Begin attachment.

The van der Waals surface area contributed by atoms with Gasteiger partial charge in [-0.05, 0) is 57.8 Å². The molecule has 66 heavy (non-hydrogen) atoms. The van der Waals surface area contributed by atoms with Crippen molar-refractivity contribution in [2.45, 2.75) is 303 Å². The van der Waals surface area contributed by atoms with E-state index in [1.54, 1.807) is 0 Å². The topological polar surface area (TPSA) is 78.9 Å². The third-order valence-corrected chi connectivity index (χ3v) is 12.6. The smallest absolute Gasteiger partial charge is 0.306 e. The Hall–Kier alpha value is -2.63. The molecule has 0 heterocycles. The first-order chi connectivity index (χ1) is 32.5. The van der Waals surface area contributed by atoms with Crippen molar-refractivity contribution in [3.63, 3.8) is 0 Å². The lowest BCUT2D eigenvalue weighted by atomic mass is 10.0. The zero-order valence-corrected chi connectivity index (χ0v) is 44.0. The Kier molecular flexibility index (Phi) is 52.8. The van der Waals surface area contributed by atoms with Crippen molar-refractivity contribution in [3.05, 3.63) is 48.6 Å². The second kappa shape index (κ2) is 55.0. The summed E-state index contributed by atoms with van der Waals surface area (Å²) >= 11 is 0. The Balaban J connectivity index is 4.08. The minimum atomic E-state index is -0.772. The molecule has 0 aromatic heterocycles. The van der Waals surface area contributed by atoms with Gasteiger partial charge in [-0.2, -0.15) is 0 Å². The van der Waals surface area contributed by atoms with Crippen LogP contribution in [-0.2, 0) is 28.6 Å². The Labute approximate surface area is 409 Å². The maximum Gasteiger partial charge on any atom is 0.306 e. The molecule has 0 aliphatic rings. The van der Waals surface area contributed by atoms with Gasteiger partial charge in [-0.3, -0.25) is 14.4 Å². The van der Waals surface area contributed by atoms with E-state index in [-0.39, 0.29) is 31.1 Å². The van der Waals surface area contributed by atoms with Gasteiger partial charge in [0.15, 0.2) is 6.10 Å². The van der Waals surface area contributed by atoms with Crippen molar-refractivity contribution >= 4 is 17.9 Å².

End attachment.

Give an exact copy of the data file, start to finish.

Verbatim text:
The van der Waals surface area contributed by atoms with Gasteiger partial charge in [-0.05, 0) is 57.8 Å². The molecule has 66 heavy (non-hydrogen) atoms. The van der Waals surface area contributed by atoms with Crippen molar-refractivity contribution in [2.45, 2.75) is 303 Å². The van der Waals surface area contributed by atoms with E-state index in [1.54, 1.807) is 0 Å². The topological polar surface area (TPSA) is 78.9 Å². The third-order valence-corrected chi connectivity index (χ3v) is 12.6. The smallest absolute Gasteiger partial charge is 0.306 e. The Hall–Kier alpha value is -2.63. The molecule has 0 heterocycles. The first-order chi connectivity index (χ1) is 32.5. The van der Waals surface area contributed by atoms with Crippen molar-refractivity contribution in [3.63, 3.8) is 0 Å². The lowest BCUT2D eigenvalue weighted by atomic mass is 10.0. The zero-order valence-corrected chi connectivity index (χ0v) is 44.0. The Kier molecular flexibility index (Phi) is 52.8. The van der Waals surface area contributed by atoms with Crippen molar-refractivity contribution in [3.05, 3.63) is 48.6 Å². The second kappa shape index (κ2) is 55.0. The summed E-state index contributed by atoms with van der Waals surface area (Å²) >= 11 is 0. The Balaban J connectivity index is 4.08. The minimum atomic E-state index is -0.772. The molecule has 0 aromatic heterocycles. The van der Waals surface area contributed by atoms with Gasteiger partial charge in [-0.2, -0.15) is 0 Å². The van der Waals surface area contributed by atoms with Crippen LogP contribution in [-0.2, 0) is 28.6 Å². The Labute approximate surface area is 409 Å². The maximum Gasteiger partial charge on any atom is 0.306 e. The molecule has 0 aliphatic rings. The van der Waals surface area contributed by atoms with Gasteiger partial charge in [-0.3, -0.25) is 14.4 Å². The van der Waals surface area contributed by atoms with E-state index in [-0.39, 0.29) is 31.1 Å². The van der Waals surface area contributed by atoms with Gasteiger partial charge in [0.15, 0.2) is 6.10 Å². The van der Waals surface area contributed by atoms with Crippen molar-refractivity contribution >= 4 is 17.9 Å².